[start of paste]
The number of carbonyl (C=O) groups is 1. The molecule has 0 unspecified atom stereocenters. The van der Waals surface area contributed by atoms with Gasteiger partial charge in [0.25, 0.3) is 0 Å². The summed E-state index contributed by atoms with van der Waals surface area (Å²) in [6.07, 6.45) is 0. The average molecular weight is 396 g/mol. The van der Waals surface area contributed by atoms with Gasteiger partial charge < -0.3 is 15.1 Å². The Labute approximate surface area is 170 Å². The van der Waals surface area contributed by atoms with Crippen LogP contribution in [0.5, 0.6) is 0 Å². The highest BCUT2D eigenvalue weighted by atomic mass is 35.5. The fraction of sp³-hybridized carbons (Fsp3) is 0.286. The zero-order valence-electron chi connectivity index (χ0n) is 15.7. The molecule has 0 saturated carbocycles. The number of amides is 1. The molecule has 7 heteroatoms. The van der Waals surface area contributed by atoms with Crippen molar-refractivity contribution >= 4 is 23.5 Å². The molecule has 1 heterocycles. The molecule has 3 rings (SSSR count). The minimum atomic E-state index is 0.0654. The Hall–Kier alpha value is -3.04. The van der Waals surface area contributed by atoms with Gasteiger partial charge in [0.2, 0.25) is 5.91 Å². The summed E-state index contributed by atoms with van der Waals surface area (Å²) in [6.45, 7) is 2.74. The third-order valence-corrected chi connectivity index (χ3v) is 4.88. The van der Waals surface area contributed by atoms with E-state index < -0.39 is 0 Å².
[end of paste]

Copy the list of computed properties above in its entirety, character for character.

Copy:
The number of carbonyl (C=O) groups is 1. The molecule has 0 unspecified atom stereocenters. The van der Waals surface area contributed by atoms with Gasteiger partial charge in [0.25, 0.3) is 0 Å². The summed E-state index contributed by atoms with van der Waals surface area (Å²) in [6.07, 6.45) is 0. The average molecular weight is 396 g/mol. The van der Waals surface area contributed by atoms with Gasteiger partial charge < -0.3 is 15.1 Å². The Labute approximate surface area is 170 Å². The van der Waals surface area contributed by atoms with Crippen LogP contribution in [0.5, 0.6) is 0 Å². The highest BCUT2D eigenvalue weighted by atomic mass is 35.5. The fraction of sp³-hybridized carbons (Fsp3) is 0.286. The zero-order valence-electron chi connectivity index (χ0n) is 15.7. The molecule has 0 saturated carbocycles. The number of amides is 1. The molecule has 7 heteroatoms. The van der Waals surface area contributed by atoms with Crippen molar-refractivity contribution >= 4 is 23.5 Å². The molecule has 1 heterocycles. The molecule has 3 rings (SSSR count). The minimum atomic E-state index is 0.0654. The Hall–Kier alpha value is -3.04. The van der Waals surface area contributed by atoms with Gasteiger partial charge in [0.2, 0.25) is 5.91 Å². The summed E-state index contributed by atoms with van der Waals surface area (Å²) in [6.45, 7) is 2.74. The third-order valence-corrected chi connectivity index (χ3v) is 4.88. The van der Waals surface area contributed by atoms with E-state index < -0.39 is 0 Å².